A short note on the virus, sparing you any theories/philosophy/fears/consolations.

I’ve stopped visiting pubs for the time being. It was hell walking past this one just now.

A classic

I’ll be exercising social distancing, being responsible, limiting the risk of infection to Old Boys and Gals. The decision might have been taken out of my hands soon, anyway.

Being selfish, it’s going to be hell, not just because my GBG progress was going so well, but because I love the social interaction in pubs. Even Spoons.

Will we ever see this again ?

It’s pretty much impossible to stay a safe distance from other folk in pubs, and that rather defeats the object of visiting them.

Blokes ? What will they do ?

I fear for pubs, and I fear for the mental health of the older folk who rely on pubs, but all of those fears are relative compared to the strain on the NHS.

I’ve still got a few pubs to write-up, then I’ll write about walks as long as we’re allowed to walk. Perhaps I can commission BRAPA to make up the bits about pubs if I write about the town.

Certainly I’ll share some images from Cambridge, which looks as gorgeous as I’ve ever seen it this afternoon. But I’ve never seen it so empty.

Never mind loo roll, they’d run out of Camus in the Cambridge bookshops today, and I’ve lost my copy of “Summer” temporarily, but I’ll leave you with this;



  1. very sensible -we will be doing that too (1 meal out on Friday & then that’s probably it ) Think of the money we will save anyway ! Sad worrying times .Look forward to reading about your walks & seeing some nice photos.

    Liked by 3 people

  2. Beautifully written, and surely the right decision. Knowing how much visiting pubs is a part of your life, I must imagine it’s a heartbreaking change to make– you know more than most of us the pleasures you’re having to forego for a while.

    Like you, the thing I’m most frightened of is Italy’s overburdened hospitals turning out to be a kind of “canary in the coal mine” for the rest of us– heaven help us if it is so, we’ve never had to confront such a thing in our lifetimes.

    Very glad that you’ll still be walking and exploring. Knowing you, I expect you could apply the Retired Martin touch to writing about almost anything and still have me laughing out loud. And reckon you’ll be pleased if a big shutdown of restaurants still allows– as it seems it will over here– for the regular use of takeaways. 😉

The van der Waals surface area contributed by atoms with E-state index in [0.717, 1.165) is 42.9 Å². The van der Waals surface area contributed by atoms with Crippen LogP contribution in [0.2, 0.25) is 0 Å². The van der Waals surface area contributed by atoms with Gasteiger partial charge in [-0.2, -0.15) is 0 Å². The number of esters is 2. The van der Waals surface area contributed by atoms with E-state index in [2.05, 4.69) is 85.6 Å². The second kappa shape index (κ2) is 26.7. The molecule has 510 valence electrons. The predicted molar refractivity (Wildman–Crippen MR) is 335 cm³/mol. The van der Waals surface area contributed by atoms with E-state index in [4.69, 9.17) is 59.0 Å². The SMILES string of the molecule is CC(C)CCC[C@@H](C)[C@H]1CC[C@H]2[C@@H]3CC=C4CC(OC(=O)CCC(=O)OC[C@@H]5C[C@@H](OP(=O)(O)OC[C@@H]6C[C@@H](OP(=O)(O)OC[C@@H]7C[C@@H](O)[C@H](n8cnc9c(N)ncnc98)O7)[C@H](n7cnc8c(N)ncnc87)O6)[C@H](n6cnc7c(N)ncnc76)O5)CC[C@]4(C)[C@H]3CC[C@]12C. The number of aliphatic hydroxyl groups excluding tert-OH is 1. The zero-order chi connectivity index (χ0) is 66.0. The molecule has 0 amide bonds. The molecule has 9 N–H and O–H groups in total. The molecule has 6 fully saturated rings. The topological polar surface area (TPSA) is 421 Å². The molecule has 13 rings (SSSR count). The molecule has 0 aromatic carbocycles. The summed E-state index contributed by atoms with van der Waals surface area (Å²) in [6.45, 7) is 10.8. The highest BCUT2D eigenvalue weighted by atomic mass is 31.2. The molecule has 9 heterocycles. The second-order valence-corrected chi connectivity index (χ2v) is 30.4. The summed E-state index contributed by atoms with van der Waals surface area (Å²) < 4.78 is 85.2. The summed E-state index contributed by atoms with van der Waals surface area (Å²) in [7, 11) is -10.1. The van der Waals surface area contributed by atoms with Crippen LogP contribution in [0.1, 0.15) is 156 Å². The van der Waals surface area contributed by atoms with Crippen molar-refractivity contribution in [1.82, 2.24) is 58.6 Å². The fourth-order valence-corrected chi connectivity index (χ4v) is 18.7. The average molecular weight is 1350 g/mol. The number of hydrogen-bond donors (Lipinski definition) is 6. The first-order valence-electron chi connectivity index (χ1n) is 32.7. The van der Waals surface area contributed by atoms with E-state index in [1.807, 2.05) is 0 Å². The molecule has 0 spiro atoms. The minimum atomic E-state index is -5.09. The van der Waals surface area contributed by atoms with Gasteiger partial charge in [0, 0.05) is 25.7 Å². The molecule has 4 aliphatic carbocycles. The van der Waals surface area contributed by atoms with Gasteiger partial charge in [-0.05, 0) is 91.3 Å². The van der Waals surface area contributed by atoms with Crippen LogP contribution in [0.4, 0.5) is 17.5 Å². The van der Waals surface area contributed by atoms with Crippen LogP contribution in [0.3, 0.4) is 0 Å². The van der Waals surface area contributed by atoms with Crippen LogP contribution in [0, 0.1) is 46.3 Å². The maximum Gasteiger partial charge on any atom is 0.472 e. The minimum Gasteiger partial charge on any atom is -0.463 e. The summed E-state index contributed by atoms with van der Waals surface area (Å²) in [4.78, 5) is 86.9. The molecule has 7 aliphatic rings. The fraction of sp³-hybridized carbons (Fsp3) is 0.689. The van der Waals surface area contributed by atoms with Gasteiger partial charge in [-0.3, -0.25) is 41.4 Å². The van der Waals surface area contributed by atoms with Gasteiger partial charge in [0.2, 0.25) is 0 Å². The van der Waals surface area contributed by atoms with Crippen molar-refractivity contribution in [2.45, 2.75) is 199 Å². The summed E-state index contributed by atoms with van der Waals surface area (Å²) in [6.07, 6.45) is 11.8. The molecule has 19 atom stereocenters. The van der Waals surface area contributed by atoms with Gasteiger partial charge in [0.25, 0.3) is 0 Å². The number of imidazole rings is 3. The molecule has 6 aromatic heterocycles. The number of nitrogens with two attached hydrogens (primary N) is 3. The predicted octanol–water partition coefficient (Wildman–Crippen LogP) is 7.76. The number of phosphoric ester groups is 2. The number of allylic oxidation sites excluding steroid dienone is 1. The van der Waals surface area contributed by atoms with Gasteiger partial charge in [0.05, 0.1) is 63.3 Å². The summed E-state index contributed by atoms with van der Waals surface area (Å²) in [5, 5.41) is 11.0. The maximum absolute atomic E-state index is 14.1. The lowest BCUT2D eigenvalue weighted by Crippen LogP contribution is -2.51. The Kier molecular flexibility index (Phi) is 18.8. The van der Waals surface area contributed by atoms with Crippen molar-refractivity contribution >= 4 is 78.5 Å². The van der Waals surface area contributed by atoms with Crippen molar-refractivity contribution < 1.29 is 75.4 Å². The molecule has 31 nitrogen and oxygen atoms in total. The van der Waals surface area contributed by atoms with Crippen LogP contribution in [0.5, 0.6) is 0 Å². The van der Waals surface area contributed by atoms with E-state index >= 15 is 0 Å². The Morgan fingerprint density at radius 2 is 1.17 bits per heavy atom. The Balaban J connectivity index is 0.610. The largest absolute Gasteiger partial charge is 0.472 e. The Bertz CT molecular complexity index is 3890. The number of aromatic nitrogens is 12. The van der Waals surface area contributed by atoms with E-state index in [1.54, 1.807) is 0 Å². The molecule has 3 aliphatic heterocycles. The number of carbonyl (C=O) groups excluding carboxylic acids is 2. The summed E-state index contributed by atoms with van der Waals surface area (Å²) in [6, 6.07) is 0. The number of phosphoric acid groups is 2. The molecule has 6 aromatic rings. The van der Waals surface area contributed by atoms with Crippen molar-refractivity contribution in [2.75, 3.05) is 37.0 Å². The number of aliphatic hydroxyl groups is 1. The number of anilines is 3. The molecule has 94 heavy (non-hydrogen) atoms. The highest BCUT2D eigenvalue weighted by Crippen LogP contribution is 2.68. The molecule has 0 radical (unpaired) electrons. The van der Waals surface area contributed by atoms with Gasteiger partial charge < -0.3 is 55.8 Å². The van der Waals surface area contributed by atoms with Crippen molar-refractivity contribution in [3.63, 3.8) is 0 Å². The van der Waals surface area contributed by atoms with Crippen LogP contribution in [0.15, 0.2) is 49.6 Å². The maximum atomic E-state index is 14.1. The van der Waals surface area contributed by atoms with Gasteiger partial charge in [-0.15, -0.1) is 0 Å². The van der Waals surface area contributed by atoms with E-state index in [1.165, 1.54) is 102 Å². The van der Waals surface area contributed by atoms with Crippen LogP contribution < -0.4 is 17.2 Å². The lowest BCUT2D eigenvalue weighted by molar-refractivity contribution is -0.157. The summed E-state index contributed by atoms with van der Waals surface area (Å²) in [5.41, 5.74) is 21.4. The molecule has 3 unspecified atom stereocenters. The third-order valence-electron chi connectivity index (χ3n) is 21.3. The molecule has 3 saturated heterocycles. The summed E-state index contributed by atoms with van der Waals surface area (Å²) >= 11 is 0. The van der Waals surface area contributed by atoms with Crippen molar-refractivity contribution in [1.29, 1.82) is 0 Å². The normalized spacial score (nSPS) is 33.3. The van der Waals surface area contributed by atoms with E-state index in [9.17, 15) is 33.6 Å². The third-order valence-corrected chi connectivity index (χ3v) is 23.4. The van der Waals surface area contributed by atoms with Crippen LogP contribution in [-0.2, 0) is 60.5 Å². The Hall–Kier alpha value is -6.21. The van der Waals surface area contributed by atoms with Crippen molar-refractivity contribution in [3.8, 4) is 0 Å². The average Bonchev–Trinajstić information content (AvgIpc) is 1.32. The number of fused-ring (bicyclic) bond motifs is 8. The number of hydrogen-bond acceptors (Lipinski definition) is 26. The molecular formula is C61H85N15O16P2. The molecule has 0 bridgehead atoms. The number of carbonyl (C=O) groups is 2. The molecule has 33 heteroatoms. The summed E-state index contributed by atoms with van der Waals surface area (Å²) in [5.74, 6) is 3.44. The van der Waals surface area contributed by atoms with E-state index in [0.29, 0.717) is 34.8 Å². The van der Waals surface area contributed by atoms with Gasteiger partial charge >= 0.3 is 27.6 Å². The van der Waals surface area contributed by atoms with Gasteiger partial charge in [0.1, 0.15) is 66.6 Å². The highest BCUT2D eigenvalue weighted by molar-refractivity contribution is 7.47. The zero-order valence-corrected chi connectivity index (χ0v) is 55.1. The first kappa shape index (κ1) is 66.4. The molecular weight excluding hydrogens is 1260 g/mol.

I’m sure I’m not alone when I say that your blog has helped me through a lot of bad days, Martin, and truly I do appreciate it now more than ever.

    Liked by 2 people

    1. That’s very nice of you, Mark.

      I visited some marvellous Italian hospitals in Pavia near Milan and I’m shaken by what they’re experiencing.

      Take care of your loved ones and your neighbours.

      And yes, I’ll be supporting Chinese takeaways 😊

      Liked by 2 people

  3. Can you claim 100% for this year’s GBG if every pub has gone bust by September?

    Next year’s GBG might be interesting, seeing how many entries last until the book gets issued – and I anticipate a lot of Marston’s brewed beer for you next year as virtually all the micros will have gone bust.


    1. Yes, Scott. Yes I can. And if that happens I would ask Ash to present me with an award for finishing the GBG and not care less about the fact all the pubs were closed except the Laurieston.


  4. I for one will continue going out if anywhere is open. At the moment I’m not infected and as soon as I am I will self isolate. Then when I’ve recovered I’ll go out again because by then I won’t be able to infect anyone. I shall avoid old people (no change there!)

    If I ran a pub I would bar anyone over the age of 70 and just let in young people (18 – 69) who are best able to cope with the virus!